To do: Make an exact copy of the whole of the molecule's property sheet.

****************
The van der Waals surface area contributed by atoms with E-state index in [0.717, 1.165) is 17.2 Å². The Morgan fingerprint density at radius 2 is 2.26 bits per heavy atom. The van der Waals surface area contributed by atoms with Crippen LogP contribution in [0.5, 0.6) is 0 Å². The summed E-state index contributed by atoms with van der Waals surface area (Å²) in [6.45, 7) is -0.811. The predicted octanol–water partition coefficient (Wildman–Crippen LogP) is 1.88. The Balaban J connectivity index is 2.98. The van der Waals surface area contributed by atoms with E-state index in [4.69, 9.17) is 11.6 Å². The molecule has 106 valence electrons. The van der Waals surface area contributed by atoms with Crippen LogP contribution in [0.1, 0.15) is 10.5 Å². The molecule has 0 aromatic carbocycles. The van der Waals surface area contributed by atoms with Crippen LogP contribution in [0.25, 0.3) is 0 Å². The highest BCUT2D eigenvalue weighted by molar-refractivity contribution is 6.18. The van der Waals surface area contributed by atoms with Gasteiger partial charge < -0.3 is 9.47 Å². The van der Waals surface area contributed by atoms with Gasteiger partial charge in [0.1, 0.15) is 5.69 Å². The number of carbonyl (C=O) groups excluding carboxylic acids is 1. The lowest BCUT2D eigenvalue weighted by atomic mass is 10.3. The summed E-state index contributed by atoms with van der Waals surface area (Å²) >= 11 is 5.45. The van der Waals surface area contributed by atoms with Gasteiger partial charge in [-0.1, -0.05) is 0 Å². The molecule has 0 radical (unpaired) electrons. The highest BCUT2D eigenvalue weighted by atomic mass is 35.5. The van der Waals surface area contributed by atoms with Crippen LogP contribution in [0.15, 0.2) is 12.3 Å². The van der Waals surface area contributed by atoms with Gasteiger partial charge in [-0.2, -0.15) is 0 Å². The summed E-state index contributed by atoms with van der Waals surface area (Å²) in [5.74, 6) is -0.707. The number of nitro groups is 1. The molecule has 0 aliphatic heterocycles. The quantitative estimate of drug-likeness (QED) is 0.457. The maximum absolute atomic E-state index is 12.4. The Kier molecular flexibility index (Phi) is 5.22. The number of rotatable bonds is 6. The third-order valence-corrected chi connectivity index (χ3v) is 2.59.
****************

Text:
The van der Waals surface area contributed by atoms with E-state index in [0.717, 1.165) is 17.2 Å². The Morgan fingerprint density at radius 2 is 2.26 bits per heavy atom. The van der Waals surface area contributed by atoms with Crippen LogP contribution in [0.5, 0.6) is 0 Å². The summed E-state index contributed by atoms with van der Waals surface area (Å²) in [6.45, 7) is -0.811. The predicted octanol–water partition coefficient (Wildman–Crippen LogP) is 1.88. The Balaban J connectivity index is 2.98. The van der Waals surface area contributed by atoms with E-state index in [4.69, 9.17) is 11.6 Å². The molecule has 106 valence electrons. The van der Waals surface area contributed by atoms with Crippen LogP contribution in [0.1, 0.15) is 10.5 Å². The molecule has 0 aromatic carbocycles. The van der Waals surface area contributed by atoms with Crippen LogP contribution in [0.25, 0.3) is 0 Å². The highest BCUT2D eigenvalue weighted by molar-refractivity contribution is 6.18. The van der Waals surface area contributed by atoms with Gasteiger partial charge < -0.3 is 9.47 Å². The van der Waals surface area contributed by atoms with Gasteiger partial charge in [0.1, 0.15) is 5.69 Å². The number of carbonyl (C=O) groups excluding carboxylic acids is 1. The lowest BCUT2D eigenvalue weighted by atomic mass is 10.3. The summed E-state index contributed by atoms with van der Waals surface area (Å²) >= 11 is 5.45. The van der Waals surface area contributed by atoms with Gasteiger partial charge in [-0.1, -0.05) is 0 Å². The molecule has 0 radical (unpaired) electrons. The highest BCUT2D eigenvalue weighted by atomic mass is 35.5. The van der Waals surface area contributed by atoms with Crippen LogP contribution in [0.15, 0.2) is 12.3 Å². The van der Waals surface area contributed by atoms with Gasteiger partial charge in [-0.2, -0.15) is 0 Å². The summed E-state index contributed by atoms with van der Waals surface area (Å²) in [5.74, 6) is -0.707. The number of nitro groups is 1. The molecule has 0 aliphatic heterocycles. The quantitative estimate of drug-likeness (QED) is 0.457. The maximum absolute atomic E-state index is 12.4. The Kier molecular flexibility index (Phi) is 5.22. The number of rotatable bonds is 6. The third-order valence-corrected chi connectivity index (χ3v) is 2.59.